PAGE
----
yes: (examples: family dinners, treat, verbal praise, money for good grades)
positive reinforcement, extra reading time, verbal encouragement from teacher and/or peers, incentives such as "Rock Star Tickets" or picking out of the Treasure Box
from us (parents), an understanding that it is not an option, not wanting to disappoint the teacher, seeing siblings do their work
knowing they are capable, feeling of self-worth, enjoys making others happy, wanting to be good at everything, goals, and competition with others or their self How do we do it? Two ways to empower your students are to allow each of them to feel successful and competent, and to provide them with choice in their learning processes so they have a sense of autonomy.
Involve them in the whole process
Make work relevant to their lives
"Real World" example project
Give step-by-step directions
Reinforce successes 1. Ask questions and be enthusiastic.
Find out what your child likes and dislikes. Ask about their day and what they did in school. Be excited about their interests.
2. Get them involved in activities.
Get your child involved in a sport outside of school, see if they want to join any clubs that their school may offer.
3. Teach them the benefits of education.
Explain to your child that their education now and further on down the road will affect their future. An education is very important to pursue the type of career that they may be interested in.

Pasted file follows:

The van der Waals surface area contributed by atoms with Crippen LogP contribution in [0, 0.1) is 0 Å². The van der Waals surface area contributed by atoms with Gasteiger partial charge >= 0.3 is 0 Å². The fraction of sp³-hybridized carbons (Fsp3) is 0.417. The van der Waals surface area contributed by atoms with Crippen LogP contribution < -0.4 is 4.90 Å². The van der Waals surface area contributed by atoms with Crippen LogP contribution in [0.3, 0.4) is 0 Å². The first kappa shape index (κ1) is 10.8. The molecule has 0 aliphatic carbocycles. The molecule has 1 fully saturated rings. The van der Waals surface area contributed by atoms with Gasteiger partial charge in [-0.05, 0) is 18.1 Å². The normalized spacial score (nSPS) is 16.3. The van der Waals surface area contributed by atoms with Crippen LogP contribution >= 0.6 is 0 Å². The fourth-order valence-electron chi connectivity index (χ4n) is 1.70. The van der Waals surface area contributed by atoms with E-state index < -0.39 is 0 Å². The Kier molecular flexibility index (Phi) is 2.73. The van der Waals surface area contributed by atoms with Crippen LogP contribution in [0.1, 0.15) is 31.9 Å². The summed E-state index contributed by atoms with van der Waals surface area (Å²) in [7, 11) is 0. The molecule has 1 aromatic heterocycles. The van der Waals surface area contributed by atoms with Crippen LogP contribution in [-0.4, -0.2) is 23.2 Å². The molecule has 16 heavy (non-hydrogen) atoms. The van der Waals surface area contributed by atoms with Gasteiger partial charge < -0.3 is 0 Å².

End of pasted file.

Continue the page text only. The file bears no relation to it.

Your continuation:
4. Celebrate achievements.
Let your child know that you are proud of their accomplishments with their work. Explain to them that they should feel proud too!
5. Set realistic goals for your child.
This may take some time, but make sure your child does not feel too much pressure to always get straight A's. As long as your child knows they are doing their best and doing it to the best of their ability, then they will stay motivated and invested.
(aspeneducation.com) 5 Ways to Motivate Your Child! The classroom needs to be a place where our students feel at "home". They need to feel accepted and valued by their teacher as well we their peers.
Make frequent contact between parents/caregivers
Get on their level
Get them to coach each other
Make students feel "welcome"
Show you care How do we do it? -Motivation that comes from outside an individual
-The motivating factors are external, or outside, rewards such as money or grades.
-These rewards provide satisfaction and pleasure that the task itself may not provide. Share -An extrinsically motivated person will work on a task even when they have little interest in it because of the anticipated satisfaction they will get from some reward.
-Extrinsically motivated students may have to be bribed to perform the same tasks over and over again. (aitinstitute.org) -They prefer easy tasks
-They avoid personally difficult tasks
-They use shallow strategies for learning
-They are very grade oriented When do students pursue extrinsic goals? -School is of little intrinsic interest to them The need for Empowerment -Extrinsic motivators make sense when long-term goals are overlooked by short-term goals, such as bringing order to a class.
-Extrinsic motivation can actually decrease one's intrinsic desires, because they become dependent on doing good deeds to get rewards.
-Extrinsic motivation is often used as a quick fix to a situation. -Candy
-Compliments/praise Examples of Extrinsic Rewards Extrinsic motivation does not promote deep processing and/or learning. When is extrinsic motivation used in the classroom? Thank you for listening!
Now, for a little game of Who Wants to be a Millionaire!